Monday, April 23, 2012

April 2012 Wood-stove Cooking Class

It is safe to say that guild members and visitors alike were charmed by the wood-stove cooking class and demonstrations held this past Saturday in the Balch house at Burritt on the Mountain.  The class, which intended to focus less on historical accuracy and more on practical skills, was led by Guild member Kay Spanoglewho shared all the basics of wood-stove cooking with plenty of hands-on opportunities.  Kay has been, as she would say, "campsite cooking" forever.  Only recently has she translated those skills to the wood-stove, and she won't hesitate to tell you it is all because of her mother, Vondie Johnson.

Vondie Johnson, Kay's Mother,
working on a peach cobbler
Kay Spanogle

Vondie has been cooking up at Burritt on the Mountain for years.  She is not only an expert on the wood-stove but is, hands down, one of the best cooks around.  Anyone who ever has a chance to sample one of her homemade cakes, will find it to be an unforgettable treat.  Her homemade apple butter is a personal favorite of many Cooking Guild Members.  Thank you, our dear Miss Vondie, for inspiring your daughter and igniting in her such a strong passion to follow in your footsteps.

The Glenwood Stove 
filled with biscuits 
and homemade bread.

As a tribute to her mother, Kay has assembled a book for the cooking group that is chocked- full of "need to know" information for wood stove cooks.  She has also given countless hours researching, planning, and practicing historic cooking.  For several months, she has been spending many a Saturday in front of the Balch house's 1890's Glenwood stove perfecting her skills.

Luckily, Kay didn't have to do all that practicing alone. She has had the steadfast support of an equally dedicated group of ladies and gentlemen who embody all the charm and grace of the bygone eras portrayed at Burritt.  They have given up Saturday after Saturday to help with cooking, toting water, loading and unloading supplies, ensuring a constant supply of "good wood" for the firebox and making certain that every dish meets strict standards for quality and taste.  They have done it all with smiles on their faces and with only one request, "Save us a place at the table come dinner time".  "Thank you," to all of those who sweated,  toiled, and gained extra pounds all in the name of making the wood-stove cooking class a resounding success.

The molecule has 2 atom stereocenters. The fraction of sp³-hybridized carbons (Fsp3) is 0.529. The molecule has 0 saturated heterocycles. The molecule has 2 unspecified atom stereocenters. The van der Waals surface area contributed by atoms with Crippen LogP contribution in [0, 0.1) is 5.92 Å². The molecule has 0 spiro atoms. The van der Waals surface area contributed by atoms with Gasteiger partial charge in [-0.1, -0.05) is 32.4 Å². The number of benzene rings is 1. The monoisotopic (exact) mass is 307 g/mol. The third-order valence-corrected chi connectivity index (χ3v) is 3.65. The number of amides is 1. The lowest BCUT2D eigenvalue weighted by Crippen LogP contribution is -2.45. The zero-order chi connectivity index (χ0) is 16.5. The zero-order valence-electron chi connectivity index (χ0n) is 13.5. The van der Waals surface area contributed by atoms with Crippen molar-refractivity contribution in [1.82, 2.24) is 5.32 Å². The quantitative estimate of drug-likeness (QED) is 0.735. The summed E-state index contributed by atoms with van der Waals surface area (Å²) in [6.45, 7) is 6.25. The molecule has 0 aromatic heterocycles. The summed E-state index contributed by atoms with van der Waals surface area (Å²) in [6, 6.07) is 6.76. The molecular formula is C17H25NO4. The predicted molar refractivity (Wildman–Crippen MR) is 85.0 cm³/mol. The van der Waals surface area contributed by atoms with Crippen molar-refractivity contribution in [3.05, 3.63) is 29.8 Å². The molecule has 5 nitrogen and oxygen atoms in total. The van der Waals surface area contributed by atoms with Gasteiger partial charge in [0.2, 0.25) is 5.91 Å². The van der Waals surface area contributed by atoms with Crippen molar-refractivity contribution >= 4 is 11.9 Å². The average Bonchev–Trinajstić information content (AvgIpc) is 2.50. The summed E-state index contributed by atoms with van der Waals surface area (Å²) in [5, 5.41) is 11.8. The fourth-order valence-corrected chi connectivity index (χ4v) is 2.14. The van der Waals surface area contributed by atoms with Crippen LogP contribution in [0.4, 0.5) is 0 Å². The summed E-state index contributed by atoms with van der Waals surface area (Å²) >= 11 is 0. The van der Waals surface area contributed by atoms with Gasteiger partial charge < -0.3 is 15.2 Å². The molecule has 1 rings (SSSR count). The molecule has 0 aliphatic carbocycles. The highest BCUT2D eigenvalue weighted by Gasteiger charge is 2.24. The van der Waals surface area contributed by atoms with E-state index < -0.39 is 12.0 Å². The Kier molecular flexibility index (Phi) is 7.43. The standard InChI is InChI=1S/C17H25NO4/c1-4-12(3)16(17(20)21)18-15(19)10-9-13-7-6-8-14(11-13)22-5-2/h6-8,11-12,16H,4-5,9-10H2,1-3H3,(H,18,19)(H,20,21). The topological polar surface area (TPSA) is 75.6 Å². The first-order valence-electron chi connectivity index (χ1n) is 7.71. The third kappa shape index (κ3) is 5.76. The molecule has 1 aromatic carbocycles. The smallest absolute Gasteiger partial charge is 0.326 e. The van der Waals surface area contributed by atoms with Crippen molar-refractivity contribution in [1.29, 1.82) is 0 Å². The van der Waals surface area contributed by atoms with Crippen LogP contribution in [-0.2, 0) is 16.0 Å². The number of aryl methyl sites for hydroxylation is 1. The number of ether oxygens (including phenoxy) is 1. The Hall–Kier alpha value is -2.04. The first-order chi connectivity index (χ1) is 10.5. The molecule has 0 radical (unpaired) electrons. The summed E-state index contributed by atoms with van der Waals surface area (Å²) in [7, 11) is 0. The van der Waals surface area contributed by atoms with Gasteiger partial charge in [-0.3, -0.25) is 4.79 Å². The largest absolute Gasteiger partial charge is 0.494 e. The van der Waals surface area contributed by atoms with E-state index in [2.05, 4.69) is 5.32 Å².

Kay with a few of her helpers.  Special thanks goes out to them and
the following helpers and mentors who didn't make it into this picture:
 Bess Parks, Caroline Morning Star, Gordon Johnson, Jerry Sanderson,
 Norm Howe, and Bill Nunn.

Every day should start with a good breakfast.

Ours was a simple yet hearty menu of vegetable frittata, bacon, sausage, biscuits, and whole wheat bread with fresh churned butter, homemade preserves and apple butter.

Ann Sanderson's husband Jerry
watches in anticipation as she
demonstrates  making  biscuits
from scratch.

One of Kay's 
"campsite" favorites,
Vegetable Frittata
Caroline Morningstar
sharing the secrets of
her delicious bread
 and strawberry

.....and end with a good Dinner.

What a feast! 
Pork tenderloin, chicken and dumplings, sausage with sauerkraut, brussel sprouts, roasted vegetables, sweet potato casserole, squash, green beans and potatoes, fried apples, baked macaroni and cheese, pineapple upside down cake, peach cobbler, and hand cranked ice cream all graced the table with their presence.

To get all that food to the table requires a hot stove,

Every cook needs a fun gadget or two.
An infrared cooking thermometer takes
 the guess work out of cooking for 
newbies and experts alike.

and plenty of eager hands to make the work light.

Too many cooks in the kitchen?  Never with this group.
Here several cooks work around the stove, preparing
foods for dinner.

The proof is definitely "in the pudding." 

Peach Cobbler and
Pineapple Upside
 Down Cake